Permission to photocopy. ©2006 Public Conversations Project. www.publicconversations.org.
Take a preventive approach
- Before and between sessions, collaborate with participants in order to foster shared responsibility for the conversation and to build understanding and trust between yourself and the participants.
- Foster clarity about purpose (and other expectations) so those who attend are very likely to be interested and motivated to do the work. Decisions to shift the group’s purposes should be explicit and consensual.
- Ask the group to make explicit agreements about how they want to communicate. If the agreements aren’t supporting the group’s purpose, work with the group to revise them.
Prepare participants to deal with challenges
- Elicit participants’ wisdom about what has worked or not worked in the past when they have wanted to have a constructive conversation in the face of conflict.
- Give them self-help tools for enhanced self-responsibility.
Prepare yourself to deal with challenges
- Understand the “old conversation”: repeating patterns and stuck places; what to avoid/ support; buzz words/problematic language.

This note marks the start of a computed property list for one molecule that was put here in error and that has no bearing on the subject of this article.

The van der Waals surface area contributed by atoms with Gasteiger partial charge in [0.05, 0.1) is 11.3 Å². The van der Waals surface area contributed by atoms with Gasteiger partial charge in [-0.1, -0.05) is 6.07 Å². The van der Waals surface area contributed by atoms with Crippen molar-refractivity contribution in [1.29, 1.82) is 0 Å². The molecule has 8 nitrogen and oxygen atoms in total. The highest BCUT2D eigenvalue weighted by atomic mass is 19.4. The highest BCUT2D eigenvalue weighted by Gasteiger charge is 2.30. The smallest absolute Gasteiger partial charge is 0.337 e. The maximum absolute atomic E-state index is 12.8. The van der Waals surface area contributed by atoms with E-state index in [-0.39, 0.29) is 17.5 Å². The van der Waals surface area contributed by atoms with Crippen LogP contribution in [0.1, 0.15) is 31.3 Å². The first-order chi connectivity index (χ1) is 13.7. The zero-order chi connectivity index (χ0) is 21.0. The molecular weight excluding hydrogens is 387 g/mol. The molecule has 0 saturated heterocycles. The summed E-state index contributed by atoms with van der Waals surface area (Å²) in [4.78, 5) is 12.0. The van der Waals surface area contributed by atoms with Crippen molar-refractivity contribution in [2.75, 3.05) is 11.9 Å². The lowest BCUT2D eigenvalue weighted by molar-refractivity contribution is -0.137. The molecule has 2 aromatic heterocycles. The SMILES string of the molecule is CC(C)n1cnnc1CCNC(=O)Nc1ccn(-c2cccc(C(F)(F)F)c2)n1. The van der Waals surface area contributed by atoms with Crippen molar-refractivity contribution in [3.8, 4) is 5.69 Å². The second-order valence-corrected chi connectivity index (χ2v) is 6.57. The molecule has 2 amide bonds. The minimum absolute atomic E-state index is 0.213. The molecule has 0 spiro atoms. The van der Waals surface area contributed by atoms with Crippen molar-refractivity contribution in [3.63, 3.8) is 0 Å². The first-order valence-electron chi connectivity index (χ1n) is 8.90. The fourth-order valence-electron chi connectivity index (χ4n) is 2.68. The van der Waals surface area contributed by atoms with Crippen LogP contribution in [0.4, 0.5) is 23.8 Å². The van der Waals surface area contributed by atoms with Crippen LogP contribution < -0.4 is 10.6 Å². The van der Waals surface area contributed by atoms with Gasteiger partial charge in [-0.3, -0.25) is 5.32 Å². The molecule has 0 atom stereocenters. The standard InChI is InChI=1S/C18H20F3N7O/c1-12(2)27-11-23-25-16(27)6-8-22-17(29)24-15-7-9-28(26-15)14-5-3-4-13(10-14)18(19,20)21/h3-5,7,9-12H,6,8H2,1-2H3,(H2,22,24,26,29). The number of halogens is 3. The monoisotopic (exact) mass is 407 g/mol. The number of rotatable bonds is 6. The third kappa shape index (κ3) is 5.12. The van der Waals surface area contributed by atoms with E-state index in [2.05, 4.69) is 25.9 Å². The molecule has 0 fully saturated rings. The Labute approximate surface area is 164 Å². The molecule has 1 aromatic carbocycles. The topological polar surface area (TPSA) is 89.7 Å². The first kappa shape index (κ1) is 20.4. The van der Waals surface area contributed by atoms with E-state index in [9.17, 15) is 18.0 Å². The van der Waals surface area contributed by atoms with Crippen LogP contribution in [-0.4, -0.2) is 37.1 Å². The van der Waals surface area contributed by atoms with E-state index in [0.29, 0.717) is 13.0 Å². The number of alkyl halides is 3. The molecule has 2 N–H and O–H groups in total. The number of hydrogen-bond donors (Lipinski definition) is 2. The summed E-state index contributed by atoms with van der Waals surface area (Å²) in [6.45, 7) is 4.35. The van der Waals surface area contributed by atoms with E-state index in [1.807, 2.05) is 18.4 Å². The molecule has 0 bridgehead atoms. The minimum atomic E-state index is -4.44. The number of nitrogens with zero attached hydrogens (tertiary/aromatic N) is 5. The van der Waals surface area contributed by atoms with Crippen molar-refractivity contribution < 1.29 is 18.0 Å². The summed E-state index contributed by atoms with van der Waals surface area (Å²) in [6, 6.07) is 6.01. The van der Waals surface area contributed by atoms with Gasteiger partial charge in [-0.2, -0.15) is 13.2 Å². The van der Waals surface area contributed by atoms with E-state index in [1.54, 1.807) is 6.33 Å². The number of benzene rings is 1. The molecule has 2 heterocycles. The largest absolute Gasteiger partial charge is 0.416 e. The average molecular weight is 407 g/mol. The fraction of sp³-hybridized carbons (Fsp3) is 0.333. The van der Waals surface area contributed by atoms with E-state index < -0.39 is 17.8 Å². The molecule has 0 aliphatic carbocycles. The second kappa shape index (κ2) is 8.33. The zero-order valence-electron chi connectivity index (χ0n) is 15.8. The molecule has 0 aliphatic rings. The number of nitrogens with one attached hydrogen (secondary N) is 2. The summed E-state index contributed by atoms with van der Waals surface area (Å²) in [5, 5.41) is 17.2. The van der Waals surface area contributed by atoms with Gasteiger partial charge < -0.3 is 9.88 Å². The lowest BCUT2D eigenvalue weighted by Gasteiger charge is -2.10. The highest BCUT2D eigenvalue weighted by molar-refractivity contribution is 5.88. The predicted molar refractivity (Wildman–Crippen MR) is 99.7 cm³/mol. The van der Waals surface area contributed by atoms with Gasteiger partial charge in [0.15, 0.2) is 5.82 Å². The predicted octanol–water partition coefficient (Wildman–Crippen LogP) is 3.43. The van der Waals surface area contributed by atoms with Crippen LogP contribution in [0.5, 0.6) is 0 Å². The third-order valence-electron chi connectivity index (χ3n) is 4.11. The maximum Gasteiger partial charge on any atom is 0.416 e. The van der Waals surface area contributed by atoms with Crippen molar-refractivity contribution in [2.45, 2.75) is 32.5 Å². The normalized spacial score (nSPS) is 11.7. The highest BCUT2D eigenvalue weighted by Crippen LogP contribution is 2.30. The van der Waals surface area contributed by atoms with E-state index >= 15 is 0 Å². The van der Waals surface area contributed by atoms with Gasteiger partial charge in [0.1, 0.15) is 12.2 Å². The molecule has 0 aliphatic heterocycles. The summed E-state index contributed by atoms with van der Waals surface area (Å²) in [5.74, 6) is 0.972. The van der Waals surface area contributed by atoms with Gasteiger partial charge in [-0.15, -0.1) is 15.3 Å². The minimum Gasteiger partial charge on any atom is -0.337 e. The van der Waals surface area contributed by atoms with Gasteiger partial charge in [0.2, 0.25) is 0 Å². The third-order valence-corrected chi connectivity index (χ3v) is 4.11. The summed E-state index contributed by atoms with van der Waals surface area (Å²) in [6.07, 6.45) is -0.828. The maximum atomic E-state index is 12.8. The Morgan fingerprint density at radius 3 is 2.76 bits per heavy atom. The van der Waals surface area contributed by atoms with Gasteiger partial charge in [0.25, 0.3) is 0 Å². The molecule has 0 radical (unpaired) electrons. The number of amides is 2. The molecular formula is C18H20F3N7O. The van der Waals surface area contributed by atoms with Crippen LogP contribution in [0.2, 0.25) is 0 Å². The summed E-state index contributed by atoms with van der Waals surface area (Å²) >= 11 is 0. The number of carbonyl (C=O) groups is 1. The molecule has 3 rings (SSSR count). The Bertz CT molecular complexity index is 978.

- Develop your emotional readiness to facilitate a conversation which may be challenging to you as well as to participants.
When you consider any intervention, aim to:
- Be legitimate. Keep in mind that your authority is rooted in: the agreements, the articulated purpose of the whole endeavor (and/or one segment), and an acceptance by the group of your role description.
- Be compassionate and positive. Be positive and avoid shaming judgments; assume good intentions; suggest alternatives when there is an infraction; note what seems helpful
or understandable. For example, if someone is taking a lot of airtime, you might ask
if those who have not spoken would like a chance to speak. Or, if someone speaks in generalities about the experience of others, you might ask, “How did you personally experience that?”
- Match flexibility with group development. At the outset, intervene with greater strictness to avoid setting a precedent for laxness about the agreements; over time, your intuitions may tell you to be a bit more flexible, but always attend to the well being of the group and its members, and support its progress toward achieving its purposes.
- Be curious and transparent. Remember that you may not understand what is happening—ask rather than assume. Also, remember that the group is a resource for addressing dilemmas. You don’t need to have answers to group process dilemmas. You can serve the group by sharing dilemmas and asking for input. This puts less pressure on you and enhances group ownership of their conversation.